Satoshi Kon’s Most Underrated Work Was Also His Most Prescient

Watch out for the Lil’ Slugger.

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Paranoia Agent is a lot of things — it’s a display of a moral panic in motion, as fear grips a population and turns it against itself. It’s a dive into how the media can spread information and disinformation in equal measure, creating a reality where fable is just as “true” as fact. Hearing that, it might lead one to say, on the 20th anniversary of Paranoia Agent’s final episode, “Wow, it sounds ahead of its time.”

And, it sort of is. But that was one of the many talents of its creator Satoshi Kon, the anime wunderkind who helmed other masterpieces like Perfect Blue, Millennium Actress, and Paprika. Paranoia Agent wasn’t Kon’s first work for TV, but it was the first (and only) series he created.

One part procedural and one part deep dive into the various psyches of multiple characters, Paranoia Agent told the story of a meek artist being attacked by an enigmatic figure, setting off a chain reaction of alarm and angst that affects everyone from schoolchildren to the police. But the series quickly sets itself apart from other anime shows of the time when the question of “Who is the criminal?” becomes overshadowed by “What and why is the criminal?”

Many of Kon’s major projects deftly jump between reality and delusion, a theme that one can find even in work that Kon did not direct himself, like the “Magnetic Rose” segment of the film Memories (which Kon wrote the screenplay for). It is in this blurry line that Kon drifts between genres as well — Perfect Blue is terrifically horrifying, while Paprika takes full advantage of its various dream states and delivers a cornucopia of outlandish imagery.

Paranoia Agent, often grounded in a street level story about dissecting crimes (and how the haunting specter of those crimes descends, plague-like, into the imaginations of everyone around) leans more into the former. That’s not to say that it doesn’t feel at home in the surreal; nothing is stranger than the concoctions of the human brain. In the ninth episode, “ETC,” a group of housewives compare stories about the mysterious attacker Lil’ Slugger, with each one becoming more troublingly outlandish than the last, until the viewer can’t really tell what is meant to be genuine anymore.

But the horror of Paranoia Agent is aptly described by the title — it’s all anxiety, desperation and, well, paranoia. In Episode 2, a boy is tormented at school due to his resemblance to Lil’ Slugger (a “character,” mind you, that has only been visualized in the panicked descriptions of victims). Anyone that was ever bullied or felt out of place in school can identify with the way Kon and his collaborators capture the distinct emotional turmoil of the uniquely awful situation. The same goes for characters who feel overworked or trapped in toxic friendships or deal with familial trauma. Paranoia Agent tugs the strings of myriad types of despair.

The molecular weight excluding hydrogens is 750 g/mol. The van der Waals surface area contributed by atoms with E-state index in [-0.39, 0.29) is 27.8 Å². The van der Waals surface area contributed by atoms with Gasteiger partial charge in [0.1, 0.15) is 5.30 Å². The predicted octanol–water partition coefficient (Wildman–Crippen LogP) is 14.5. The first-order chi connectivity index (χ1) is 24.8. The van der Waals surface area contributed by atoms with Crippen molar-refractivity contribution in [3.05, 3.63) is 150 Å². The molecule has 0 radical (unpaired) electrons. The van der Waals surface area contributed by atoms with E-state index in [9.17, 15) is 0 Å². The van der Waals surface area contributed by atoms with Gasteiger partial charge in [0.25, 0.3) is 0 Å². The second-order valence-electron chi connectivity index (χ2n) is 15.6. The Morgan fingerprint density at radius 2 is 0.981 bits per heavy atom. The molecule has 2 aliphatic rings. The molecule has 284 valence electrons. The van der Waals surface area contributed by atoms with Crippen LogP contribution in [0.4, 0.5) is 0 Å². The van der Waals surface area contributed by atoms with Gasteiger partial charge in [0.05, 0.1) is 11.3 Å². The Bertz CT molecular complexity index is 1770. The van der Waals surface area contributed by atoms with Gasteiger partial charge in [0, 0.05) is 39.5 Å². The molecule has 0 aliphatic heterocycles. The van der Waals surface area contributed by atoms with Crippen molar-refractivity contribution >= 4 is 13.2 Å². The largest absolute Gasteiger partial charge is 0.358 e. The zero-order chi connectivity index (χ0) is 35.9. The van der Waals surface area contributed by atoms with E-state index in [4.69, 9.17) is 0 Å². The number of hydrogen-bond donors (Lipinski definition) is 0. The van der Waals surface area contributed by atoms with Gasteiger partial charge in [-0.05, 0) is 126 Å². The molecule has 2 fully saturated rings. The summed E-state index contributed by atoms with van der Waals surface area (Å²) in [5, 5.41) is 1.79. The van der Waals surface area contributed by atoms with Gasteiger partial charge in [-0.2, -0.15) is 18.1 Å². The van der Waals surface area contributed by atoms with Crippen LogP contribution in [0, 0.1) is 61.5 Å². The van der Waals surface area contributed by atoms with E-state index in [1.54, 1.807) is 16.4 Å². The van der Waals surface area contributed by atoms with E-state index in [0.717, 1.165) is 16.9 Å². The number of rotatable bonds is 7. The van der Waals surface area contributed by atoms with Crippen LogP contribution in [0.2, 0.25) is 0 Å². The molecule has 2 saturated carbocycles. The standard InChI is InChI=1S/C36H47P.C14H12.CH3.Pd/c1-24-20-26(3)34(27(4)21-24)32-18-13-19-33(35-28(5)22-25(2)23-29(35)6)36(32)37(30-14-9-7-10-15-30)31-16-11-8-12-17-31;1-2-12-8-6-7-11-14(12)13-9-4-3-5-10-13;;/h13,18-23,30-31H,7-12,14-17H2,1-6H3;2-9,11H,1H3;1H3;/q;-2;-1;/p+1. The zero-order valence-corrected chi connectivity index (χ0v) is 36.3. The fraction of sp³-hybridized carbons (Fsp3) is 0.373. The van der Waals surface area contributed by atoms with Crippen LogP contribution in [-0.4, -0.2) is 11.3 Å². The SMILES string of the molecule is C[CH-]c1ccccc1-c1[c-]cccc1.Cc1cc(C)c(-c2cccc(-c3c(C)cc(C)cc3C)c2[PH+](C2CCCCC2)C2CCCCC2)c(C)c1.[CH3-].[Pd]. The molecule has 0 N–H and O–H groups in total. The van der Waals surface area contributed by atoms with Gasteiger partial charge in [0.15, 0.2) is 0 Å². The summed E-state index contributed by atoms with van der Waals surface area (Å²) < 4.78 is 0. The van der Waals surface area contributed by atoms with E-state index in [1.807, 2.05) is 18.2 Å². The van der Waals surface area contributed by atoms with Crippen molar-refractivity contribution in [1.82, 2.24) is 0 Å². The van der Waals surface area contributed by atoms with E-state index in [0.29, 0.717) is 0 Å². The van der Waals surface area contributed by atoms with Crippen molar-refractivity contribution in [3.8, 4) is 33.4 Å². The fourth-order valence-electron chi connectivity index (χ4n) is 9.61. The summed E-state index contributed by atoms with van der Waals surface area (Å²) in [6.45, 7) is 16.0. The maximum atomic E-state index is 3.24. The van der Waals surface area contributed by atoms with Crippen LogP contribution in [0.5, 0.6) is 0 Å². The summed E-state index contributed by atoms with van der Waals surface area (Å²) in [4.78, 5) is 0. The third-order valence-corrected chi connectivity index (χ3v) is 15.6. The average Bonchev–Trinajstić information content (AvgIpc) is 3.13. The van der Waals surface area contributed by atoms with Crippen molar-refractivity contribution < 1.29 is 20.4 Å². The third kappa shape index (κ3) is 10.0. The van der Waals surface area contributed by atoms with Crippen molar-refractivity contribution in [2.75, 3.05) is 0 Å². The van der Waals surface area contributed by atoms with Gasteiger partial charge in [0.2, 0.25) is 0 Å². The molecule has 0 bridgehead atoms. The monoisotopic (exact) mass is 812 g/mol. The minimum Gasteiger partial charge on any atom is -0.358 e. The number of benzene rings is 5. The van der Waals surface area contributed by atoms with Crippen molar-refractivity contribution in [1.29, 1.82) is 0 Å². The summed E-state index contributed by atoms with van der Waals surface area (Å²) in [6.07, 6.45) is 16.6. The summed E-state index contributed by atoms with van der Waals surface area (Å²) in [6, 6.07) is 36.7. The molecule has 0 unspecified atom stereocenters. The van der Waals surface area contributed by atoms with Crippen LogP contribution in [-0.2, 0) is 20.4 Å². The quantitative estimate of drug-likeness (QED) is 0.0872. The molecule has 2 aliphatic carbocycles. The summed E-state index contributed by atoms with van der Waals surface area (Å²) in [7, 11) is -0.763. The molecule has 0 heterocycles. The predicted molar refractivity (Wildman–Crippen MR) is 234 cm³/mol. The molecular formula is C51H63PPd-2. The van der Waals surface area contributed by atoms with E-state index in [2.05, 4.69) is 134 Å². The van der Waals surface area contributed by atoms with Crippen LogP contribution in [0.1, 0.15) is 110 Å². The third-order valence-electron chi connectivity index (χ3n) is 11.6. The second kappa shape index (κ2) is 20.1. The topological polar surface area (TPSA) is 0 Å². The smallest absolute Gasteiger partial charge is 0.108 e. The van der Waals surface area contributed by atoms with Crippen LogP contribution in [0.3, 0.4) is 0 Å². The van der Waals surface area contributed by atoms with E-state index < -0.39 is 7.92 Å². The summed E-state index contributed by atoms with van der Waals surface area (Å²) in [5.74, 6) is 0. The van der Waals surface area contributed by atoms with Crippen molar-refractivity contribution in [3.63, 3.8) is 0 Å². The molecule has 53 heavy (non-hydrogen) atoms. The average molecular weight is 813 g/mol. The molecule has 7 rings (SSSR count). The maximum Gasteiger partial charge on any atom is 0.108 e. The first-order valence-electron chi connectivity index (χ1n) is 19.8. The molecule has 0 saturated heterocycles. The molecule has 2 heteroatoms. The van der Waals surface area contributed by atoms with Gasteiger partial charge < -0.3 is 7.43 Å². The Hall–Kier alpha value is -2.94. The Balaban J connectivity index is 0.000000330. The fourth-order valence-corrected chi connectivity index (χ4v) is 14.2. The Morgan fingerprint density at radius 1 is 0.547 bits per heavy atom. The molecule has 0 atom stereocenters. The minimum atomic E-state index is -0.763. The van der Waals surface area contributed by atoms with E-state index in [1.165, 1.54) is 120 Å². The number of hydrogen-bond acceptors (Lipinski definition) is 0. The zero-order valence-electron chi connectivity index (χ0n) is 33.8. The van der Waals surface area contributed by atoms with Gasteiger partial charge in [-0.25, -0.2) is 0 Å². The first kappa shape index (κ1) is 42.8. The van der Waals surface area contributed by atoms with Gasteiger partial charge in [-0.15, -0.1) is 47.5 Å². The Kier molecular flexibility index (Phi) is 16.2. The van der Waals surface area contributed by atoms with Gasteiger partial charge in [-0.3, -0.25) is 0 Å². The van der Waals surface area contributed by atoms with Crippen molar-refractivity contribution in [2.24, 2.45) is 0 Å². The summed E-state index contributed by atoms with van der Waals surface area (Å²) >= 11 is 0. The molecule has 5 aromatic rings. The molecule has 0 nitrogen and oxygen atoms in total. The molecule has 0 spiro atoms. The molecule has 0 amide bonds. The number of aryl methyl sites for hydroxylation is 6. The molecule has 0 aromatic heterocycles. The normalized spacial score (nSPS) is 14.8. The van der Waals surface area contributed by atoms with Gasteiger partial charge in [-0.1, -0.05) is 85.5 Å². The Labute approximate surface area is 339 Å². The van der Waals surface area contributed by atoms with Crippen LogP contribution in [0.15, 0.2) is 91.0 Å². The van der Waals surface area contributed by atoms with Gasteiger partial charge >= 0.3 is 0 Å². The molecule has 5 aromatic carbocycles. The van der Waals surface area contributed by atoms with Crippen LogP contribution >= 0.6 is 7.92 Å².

And, like Kon’s other work, it does so in a way that manages to feel applicable today. Just like in the way things like internet connections and troubled anime productions feel just as (tragically) fresh now as they did when Paranoia Agent first aired in 2004, so do things like the dehumanizing treatment of fame in 1997’s Perfect Blue. But, like many things that are “ahead of their time,” it has less to do with predicting the future and more to do with grasping the inevitable unpleasant cycles that have existed for as long as the subject matter has. One can find traces of Paranoia Agent hundreds of years ago, when figures like Jack the Ripper inspired a city-wide nightmare, one only worsened by the proliferation of rumor and yellow journalism.

Paranoia Agent isn’t about the crimes as it is about how those crimes shape a community.


Kon passed away in 2010 at the age of 46, a devastating blow to anime on an international scale. Kon had always been a singularly thoughtful artist, and he had joined the pantheon of modern names like Cowboy Bebop creator Shinichiro Watanabe and Neon Genesis Evangelion architect Hideaki Anno in pushing the medium forward. Even Paranoia Agent, which, according to an interview that Kon had with Japan Media Arts Plaza, began as a “mountain of unused ideas for both stories and arrangements” became a landmark TV series. Knowing what he ended up accomplishing, we can only dream of what worlds he could’ve left us with.

For there are few anime that are as culturally and personally perceptive as Paranoia Agent. Kon and his team at Madhouse, Inc. didn’t just give his audience a story about a puzzling string of crimes, but also one about how we react to fear as a community. How it seeps into our personal lives and alters our everyday moments in a way that makes us question our beliefs and even how we see the world. Paranoia Agent is a story about its characters but it’s also about us, and when you can do that, your legacy becomes undeniable.

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